Now, researchers at the Jet Propulsion Laboratory (JPL), California Institute of Technology, US, have combined top-down nanofabrication approaches with bottom-up tube synthesis techniques to form controlled structures comprising of just single tubes. In their paper, published recently in Nanotechnology, low-cost, wafer-scale approaches were used to form single, aligned tubes that were centred precisely and placed within a few hundred nanometres of high-aspect ratio 3D nano-electrodes.

In the past, e-beam lithography has typically been used to lithographically define catalyst islands below a few hundred nanometres in diameter. These suitably sized catalyst sites then go on to serve as a template for nucleating single tubes. However, e-beam lithography is slow and expensive, and as a result, limits the transition of nanoscale devices from the laboratory into commercial production. Instead, the JPL team has implemented deep-UV chemically amplified resists with step-and-repeat optical lithography, as a low-cost, top-down approach to define deep-submicron catalyst features. Such catalyst sites not only nucleated single tubes, but these tubes grew with unprecedented alignment accuracy within pre-existing nano-electrodes.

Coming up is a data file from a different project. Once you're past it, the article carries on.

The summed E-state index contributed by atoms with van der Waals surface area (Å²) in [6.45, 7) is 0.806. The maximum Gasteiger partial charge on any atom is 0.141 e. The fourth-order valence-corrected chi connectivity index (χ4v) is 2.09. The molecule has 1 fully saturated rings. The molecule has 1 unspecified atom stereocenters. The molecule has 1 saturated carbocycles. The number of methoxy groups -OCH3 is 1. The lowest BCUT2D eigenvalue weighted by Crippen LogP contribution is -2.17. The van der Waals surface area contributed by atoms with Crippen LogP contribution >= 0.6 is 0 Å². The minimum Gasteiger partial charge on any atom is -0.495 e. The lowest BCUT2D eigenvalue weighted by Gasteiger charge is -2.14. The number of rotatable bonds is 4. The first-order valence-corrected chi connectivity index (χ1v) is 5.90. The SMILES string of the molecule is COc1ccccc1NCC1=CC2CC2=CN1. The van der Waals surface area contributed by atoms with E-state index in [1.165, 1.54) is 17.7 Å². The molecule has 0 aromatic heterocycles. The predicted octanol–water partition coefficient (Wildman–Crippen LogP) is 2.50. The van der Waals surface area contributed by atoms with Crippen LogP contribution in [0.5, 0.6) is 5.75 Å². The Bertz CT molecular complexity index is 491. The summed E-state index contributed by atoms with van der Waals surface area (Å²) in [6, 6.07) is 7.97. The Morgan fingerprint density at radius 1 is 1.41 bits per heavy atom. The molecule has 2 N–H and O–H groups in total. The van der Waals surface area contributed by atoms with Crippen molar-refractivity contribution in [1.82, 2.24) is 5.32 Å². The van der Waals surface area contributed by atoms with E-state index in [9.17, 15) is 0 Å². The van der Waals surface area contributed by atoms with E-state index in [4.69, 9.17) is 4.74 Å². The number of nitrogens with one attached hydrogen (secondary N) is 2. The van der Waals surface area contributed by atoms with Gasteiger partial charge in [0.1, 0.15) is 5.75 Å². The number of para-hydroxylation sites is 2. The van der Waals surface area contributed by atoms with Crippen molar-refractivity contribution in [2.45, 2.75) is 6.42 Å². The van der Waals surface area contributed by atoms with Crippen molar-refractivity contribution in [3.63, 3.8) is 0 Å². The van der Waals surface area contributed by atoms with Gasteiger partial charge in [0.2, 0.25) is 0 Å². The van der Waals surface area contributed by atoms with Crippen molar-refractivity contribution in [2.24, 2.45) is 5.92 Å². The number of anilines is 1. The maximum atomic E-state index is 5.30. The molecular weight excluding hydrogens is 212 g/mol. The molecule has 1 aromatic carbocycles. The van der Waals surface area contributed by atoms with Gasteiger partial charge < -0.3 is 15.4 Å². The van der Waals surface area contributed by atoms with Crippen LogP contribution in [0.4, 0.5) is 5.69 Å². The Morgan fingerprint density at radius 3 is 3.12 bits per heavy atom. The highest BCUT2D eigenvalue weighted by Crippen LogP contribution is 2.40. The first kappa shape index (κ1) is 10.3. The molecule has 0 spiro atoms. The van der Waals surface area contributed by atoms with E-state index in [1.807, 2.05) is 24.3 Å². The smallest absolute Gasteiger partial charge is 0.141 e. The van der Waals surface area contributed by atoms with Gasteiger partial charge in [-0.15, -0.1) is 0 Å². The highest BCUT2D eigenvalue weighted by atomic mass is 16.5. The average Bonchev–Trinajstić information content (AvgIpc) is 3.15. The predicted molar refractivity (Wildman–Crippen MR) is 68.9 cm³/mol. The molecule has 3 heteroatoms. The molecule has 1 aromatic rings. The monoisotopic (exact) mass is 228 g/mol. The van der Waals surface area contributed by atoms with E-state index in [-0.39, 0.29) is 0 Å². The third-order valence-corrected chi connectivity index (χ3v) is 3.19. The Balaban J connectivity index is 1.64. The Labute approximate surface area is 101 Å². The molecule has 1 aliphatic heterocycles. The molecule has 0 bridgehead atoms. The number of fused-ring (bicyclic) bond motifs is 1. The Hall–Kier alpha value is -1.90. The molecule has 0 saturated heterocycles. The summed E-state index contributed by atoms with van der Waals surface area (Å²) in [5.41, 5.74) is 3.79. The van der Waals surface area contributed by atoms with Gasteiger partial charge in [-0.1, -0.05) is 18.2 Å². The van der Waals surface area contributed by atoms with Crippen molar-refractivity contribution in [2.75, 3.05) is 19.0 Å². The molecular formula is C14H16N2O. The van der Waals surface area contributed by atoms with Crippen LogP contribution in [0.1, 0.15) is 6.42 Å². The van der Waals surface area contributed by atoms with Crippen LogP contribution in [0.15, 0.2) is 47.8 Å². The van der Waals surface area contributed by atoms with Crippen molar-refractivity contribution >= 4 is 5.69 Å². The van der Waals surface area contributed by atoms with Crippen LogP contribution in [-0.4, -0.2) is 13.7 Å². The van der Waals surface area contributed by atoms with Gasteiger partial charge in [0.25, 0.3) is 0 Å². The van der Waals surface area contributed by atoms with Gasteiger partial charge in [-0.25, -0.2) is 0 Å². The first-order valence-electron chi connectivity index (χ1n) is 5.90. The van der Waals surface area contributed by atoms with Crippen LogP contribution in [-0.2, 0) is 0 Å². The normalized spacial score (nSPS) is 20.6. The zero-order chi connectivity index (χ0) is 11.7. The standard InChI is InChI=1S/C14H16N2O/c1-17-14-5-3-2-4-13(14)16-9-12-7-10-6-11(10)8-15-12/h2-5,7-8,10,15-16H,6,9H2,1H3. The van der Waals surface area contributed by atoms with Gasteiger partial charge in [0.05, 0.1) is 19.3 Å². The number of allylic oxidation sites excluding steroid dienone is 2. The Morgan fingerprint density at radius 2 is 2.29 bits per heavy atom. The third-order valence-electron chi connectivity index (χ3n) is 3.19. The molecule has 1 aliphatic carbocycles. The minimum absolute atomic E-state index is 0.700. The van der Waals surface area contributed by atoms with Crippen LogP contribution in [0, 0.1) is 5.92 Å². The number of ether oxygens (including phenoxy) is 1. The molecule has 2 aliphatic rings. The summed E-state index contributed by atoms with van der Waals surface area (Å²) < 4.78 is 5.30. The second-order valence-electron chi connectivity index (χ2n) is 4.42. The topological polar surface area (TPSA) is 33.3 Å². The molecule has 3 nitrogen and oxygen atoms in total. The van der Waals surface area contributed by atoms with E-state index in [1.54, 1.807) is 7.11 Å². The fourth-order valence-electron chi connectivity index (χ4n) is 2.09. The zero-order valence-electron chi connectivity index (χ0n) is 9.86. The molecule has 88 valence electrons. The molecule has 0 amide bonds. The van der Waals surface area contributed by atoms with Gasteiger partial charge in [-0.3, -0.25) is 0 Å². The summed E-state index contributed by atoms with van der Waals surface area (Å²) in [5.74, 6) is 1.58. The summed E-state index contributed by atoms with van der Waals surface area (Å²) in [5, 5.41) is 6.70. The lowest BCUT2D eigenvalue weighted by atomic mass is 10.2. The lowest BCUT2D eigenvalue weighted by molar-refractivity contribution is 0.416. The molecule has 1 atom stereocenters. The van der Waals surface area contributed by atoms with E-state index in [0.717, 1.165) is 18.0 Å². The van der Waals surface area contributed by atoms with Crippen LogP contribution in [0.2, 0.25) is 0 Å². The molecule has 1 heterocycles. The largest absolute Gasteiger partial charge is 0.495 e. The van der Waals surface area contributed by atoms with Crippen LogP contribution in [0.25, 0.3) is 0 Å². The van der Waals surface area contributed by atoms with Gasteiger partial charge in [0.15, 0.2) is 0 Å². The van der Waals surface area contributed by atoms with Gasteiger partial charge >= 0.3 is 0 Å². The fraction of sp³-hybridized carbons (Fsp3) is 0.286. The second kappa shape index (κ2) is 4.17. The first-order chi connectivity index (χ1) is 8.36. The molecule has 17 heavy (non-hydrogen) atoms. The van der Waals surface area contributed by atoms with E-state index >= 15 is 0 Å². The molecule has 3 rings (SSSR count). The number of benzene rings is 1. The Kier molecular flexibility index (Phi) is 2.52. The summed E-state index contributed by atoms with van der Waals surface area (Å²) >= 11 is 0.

Although CNTs have exceptional material properties, it is still difficult to control their characteristics. This lack of control over properties is not uncommon with other bottom-up processes, where single atoms and molecules have to arrange themselves into structures that extend into the micro-scale and beyond. For example, conventional CNT growth techniques such as thermal chemical vapour deposition (CVD), generate randomly oriented tubes that form a "mat", making them undesirable for some applications. The JPL group employed plasma-enhanced (PE) CVD, where the tubes align to the electric field within the plasma as they emerge from the narrow gap between the pre-defined electrodes. The materials used for the electrodes were also compatible with the corrosive and high-temperature CNT growth environment. Such top-down and bottom-up wafer-scale approaches developed here should accelerate the integration of PECVD-grown nanotubes for a variety of applications in 3D-electronics.